I Challenge you to a Duel: Indeed’s 2013-2014 coding competitions

This past February, 136 collegiate coders from UT Austin, UIUC, MIT, UTokyo and 10 other Japanese universities gathered in classrooms across the nation to compete in Indeed’s Coding Duel. This “final showdown” coding competition resulted from the culmination of two duels held in Fall 2013, in the United States and Japan.

Where the Fall 2013 Indeed Coding Duels were isolated to each university, this showdown pitted the top finalists from previous duels against one another. The February showdown also raised the stakes by challenging coders to solve 10 logic and mathematical problems in exchange for a $3,000 cash prize for the top finisher.

What events led up to this final competition? What programming languages dominated the competition? Read on to find out how the competition went down, and how your university can get involved next year.

University Fall Face-off: U.S. competition

The Fall 2013 Indeed Coding Duel attracted about 100 participants from UT, UIUC, and MIT. Participants were given three hours to attempt seven programming exercises similar to the types one might find at an ACM-ICPC competition. With MIT as the new competitor and a friendly rivalry between UIUC and UT, the atmosphere became increasingly lively as the results began rolling in on our live results dashboard.

MIT had the first correct answer on the board, but UIUC and UT quickly followed. As the competitors entered into the final hour of the competition, the competition was neck and neck between MIT and UIUC. In the final half-hour, we turned off the results board, increasing the suspense of the event’s finale. Despite their newcomer status to the competition, MIT edged ahead and won the competition. Both UIUC and UT were close behind, with Illinois ultimately coming in second, and UT in third. The winners at each school won Chromebooks. The second and third place finishers at each school won a Nexus 7 and a Das Keyboard, respectively.

Many students seated at desks and focusing on their laptops

UT students at Indeed’s Fall 2013 Coding Duel (Photo by Jolynn Cunningham)

The casual walk-up nature of Indeed Coding Duels at the U.S. universities attracted engineers representing a variety of programming languages and skills, and underclassmen were eager to hear how they could prepare for future duels (practice makes perfect!).

A December Duel in the East: Japan competition

On December 8, 2013, Recruit and Indeed hosted a similar contest in Japan, inviting all Japanese computer science students to participate. 159 students (109 in Tokyo and 50 in Kyoto) joined the competition.

The excitement of all the participants was palpable in the room and on Twitter at #rprocon. To our surprise, 34 coders submitted a correct answer to the first problem in less than five minutes! Within one hour, one contestant had already solved seven of the eight questions, so we added a ninth question that was not used in the U.S. to keep the winner entertained for the last few hours. An hour later, we had to add a tenth question. The final results were astounding: 19 people solved eight or more problems, including one person who solved all 10. No one from MIT, UIUC or UT Austin had solved more than seven. It was clear to us that the coders from Japan would be a force to be reckoned with in the final competition in the U.S.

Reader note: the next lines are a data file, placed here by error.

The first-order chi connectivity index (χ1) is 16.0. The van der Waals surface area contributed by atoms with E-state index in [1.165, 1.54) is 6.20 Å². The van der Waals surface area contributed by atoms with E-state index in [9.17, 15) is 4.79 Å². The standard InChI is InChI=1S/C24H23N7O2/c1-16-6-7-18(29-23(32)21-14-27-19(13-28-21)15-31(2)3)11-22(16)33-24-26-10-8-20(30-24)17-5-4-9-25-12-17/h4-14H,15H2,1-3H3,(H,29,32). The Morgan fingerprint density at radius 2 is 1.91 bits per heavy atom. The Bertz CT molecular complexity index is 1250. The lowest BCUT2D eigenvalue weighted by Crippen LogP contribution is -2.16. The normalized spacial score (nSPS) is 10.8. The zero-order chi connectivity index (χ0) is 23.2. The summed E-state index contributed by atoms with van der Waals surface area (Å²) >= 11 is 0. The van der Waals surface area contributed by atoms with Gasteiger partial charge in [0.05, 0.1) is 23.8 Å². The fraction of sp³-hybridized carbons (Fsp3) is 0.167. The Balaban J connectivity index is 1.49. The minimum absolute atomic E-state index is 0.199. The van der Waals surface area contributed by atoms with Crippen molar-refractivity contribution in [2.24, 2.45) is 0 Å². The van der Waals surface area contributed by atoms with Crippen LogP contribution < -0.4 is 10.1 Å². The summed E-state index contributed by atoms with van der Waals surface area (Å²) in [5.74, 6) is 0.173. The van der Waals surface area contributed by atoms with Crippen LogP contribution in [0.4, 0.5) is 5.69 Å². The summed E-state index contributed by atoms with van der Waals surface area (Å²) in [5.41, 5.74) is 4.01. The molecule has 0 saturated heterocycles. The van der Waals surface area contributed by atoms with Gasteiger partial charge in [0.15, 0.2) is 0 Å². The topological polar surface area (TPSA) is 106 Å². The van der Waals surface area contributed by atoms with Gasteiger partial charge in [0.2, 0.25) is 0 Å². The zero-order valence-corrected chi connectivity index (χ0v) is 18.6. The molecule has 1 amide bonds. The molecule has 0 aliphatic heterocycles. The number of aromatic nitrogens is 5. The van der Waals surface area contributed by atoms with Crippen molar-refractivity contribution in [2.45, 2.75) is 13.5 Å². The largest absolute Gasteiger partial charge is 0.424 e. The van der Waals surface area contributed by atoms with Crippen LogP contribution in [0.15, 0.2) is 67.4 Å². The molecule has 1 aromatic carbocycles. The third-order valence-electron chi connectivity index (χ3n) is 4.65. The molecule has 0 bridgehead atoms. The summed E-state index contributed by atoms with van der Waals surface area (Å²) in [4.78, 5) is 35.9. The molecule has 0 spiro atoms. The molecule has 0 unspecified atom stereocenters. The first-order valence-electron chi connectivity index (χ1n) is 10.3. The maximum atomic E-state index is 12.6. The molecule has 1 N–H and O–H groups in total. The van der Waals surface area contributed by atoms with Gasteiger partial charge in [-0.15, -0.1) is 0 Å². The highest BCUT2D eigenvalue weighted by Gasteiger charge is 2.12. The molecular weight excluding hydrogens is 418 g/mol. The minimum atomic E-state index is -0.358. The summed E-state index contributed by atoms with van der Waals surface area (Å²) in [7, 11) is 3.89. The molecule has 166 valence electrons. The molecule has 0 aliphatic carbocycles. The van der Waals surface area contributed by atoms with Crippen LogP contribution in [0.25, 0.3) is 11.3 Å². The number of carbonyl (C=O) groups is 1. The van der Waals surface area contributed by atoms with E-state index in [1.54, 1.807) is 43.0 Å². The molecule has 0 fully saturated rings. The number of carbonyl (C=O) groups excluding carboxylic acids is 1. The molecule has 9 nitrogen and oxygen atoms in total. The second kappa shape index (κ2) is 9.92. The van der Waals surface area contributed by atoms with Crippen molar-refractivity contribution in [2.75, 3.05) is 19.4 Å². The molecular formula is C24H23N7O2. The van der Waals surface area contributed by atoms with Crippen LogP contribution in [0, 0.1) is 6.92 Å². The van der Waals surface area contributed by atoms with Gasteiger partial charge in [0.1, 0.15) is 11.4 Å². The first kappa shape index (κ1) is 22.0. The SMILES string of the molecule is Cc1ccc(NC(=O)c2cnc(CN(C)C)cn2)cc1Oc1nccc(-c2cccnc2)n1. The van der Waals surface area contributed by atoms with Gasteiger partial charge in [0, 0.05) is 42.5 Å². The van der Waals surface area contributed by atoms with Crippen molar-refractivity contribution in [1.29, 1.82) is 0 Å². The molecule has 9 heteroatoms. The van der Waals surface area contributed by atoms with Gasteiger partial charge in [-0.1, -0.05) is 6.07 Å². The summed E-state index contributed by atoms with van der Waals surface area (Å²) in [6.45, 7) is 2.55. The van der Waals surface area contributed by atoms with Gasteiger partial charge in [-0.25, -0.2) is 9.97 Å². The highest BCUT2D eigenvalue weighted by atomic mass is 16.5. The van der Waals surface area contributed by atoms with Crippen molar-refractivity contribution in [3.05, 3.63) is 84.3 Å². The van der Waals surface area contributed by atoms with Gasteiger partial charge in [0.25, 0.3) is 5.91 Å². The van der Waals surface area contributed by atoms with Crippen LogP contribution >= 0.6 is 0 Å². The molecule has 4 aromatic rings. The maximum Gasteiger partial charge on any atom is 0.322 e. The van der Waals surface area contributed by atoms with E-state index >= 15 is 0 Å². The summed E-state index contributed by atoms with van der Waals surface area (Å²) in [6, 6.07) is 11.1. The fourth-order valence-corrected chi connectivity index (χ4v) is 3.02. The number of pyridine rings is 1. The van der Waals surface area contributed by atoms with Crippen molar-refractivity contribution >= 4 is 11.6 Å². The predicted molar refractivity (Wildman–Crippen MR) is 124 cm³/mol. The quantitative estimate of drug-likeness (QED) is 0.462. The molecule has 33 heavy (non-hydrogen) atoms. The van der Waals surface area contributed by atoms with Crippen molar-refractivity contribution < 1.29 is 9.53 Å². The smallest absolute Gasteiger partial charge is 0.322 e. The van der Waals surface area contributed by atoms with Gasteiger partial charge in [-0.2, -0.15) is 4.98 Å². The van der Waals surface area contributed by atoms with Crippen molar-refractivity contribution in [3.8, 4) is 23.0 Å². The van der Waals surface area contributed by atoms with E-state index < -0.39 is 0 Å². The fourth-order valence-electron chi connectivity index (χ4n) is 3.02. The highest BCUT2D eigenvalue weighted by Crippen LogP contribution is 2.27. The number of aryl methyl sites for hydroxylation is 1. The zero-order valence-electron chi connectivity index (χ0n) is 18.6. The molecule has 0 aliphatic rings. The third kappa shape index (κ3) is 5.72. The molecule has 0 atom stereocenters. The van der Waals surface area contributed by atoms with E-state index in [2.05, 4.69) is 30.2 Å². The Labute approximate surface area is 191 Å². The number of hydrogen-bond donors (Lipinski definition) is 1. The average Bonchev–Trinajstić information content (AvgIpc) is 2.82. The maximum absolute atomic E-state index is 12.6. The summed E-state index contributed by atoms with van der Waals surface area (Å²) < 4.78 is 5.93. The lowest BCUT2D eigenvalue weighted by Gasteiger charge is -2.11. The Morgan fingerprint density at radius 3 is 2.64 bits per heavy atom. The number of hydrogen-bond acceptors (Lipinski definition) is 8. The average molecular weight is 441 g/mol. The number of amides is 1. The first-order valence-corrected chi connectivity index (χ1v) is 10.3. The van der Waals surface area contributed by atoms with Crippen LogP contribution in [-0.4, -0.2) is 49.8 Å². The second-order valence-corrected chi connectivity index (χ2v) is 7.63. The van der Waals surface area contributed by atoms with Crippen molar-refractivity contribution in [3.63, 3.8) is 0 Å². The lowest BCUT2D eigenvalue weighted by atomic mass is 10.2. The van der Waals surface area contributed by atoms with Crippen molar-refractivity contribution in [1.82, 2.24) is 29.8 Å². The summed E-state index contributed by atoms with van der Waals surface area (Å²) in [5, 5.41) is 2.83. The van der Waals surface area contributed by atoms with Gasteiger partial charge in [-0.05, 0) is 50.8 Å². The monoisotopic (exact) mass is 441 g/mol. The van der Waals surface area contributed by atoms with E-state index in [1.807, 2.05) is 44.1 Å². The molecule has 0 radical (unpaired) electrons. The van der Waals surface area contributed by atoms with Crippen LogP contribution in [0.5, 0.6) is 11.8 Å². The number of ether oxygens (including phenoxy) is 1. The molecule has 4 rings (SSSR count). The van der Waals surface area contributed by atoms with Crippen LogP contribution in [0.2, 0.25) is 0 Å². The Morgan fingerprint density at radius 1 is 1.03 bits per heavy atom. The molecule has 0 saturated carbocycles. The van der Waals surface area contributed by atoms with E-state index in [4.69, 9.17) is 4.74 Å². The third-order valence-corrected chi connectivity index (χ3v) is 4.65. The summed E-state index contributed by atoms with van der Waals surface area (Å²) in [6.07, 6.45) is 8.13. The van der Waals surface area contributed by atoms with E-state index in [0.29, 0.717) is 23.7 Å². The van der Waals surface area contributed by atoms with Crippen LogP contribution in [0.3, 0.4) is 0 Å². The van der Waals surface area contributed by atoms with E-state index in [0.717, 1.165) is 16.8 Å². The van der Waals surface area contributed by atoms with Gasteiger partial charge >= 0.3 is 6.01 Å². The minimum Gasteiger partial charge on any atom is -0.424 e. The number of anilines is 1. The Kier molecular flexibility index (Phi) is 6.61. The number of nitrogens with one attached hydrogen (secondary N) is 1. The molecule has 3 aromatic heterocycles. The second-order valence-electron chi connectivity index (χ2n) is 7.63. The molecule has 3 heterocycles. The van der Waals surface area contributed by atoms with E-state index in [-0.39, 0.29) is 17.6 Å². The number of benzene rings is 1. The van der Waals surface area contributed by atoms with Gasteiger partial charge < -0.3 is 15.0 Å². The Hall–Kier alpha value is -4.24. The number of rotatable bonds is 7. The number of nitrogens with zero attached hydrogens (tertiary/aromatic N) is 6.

Many people seated at desks, focused on laptops

Indeed/Recruit’s Coding Duel in Japan (Photo by Shigeru Nishikawa)

East Meets West: Top finishers from Japan compete stateside

In February 2014, Indeed flew the top finishers from the Japan Indeed/Recruit Coding Duel to Boston for a final showdown against the top U.S. contestants from UT, UIUC, and MIT. Of the 136 competitors in the final duel, 117 students submitted at least one correct solution.

Breakdown of final showdown participants by university:

  • Japanese universities (22)
  • UIUC (26)
  • MIT (35)
  • UT Austin (53)

Doug Gray, SVP Engineering at Indeed, describes the competitive environment at MIT, “We held the competition in a lecture room. Nearly every seat was taken and reporters from Japan and spectators formed a ring around the room. It was quiet except for the sound of clicking keys.”

Many people coding at laptops in a classroom setting

The scene at the final showdown at MIT (Photo by Takeshi Akita)

Our live results dashboard showed coder’s scores as they solved each problem and provided a view into the competitions that were occurring on the UT and UIUC campuses at the same time. The composition of the top 10 finalists included 2 students from MIT, 1 from UIUC and 7 from Japan.

One of the most exciting parts of this competition was the variety of programming languages used by the participants. The two most common languages used were Java and Python, but we also saw some C++ and Ruby. Interestingly, competitors at UT primarily wrote in Java, MIT students favored Python, and UIUC represented a diverse mix.

The programming language breakdown at the final Coding Duel is as follows (by solution, not by contestant):

  • C++ (281)
  • Java (279)
  • Python (234)
  • C (48)
  • Ruby (11)
  • Perl (6)
  • Matlab (3)

The overall winner of the final competition walked away with a $3,000 prize after solving 10 correct problems in three hours. He solved all of the problems using C++.

Japanese tech media reported the results of Indeed and Indeed/Recruit’s Coding Duel’s in Gizmodo (Japan) and Wired (Japan).

Get coding!

Want to be a part of Indeed’s 2014-2015 coding competitions? Make sure to keep your coding skills fresh by participating in Top Coder or by trying your hand at past problems like these from the ACM-ICPC World Finals.

Would you like your school to participate in an Indeed Coding Duel next year? Please email university-tech-recruiting@indeed.com.

UPDATE (2/11/2016): Changed recruiting contact instructions.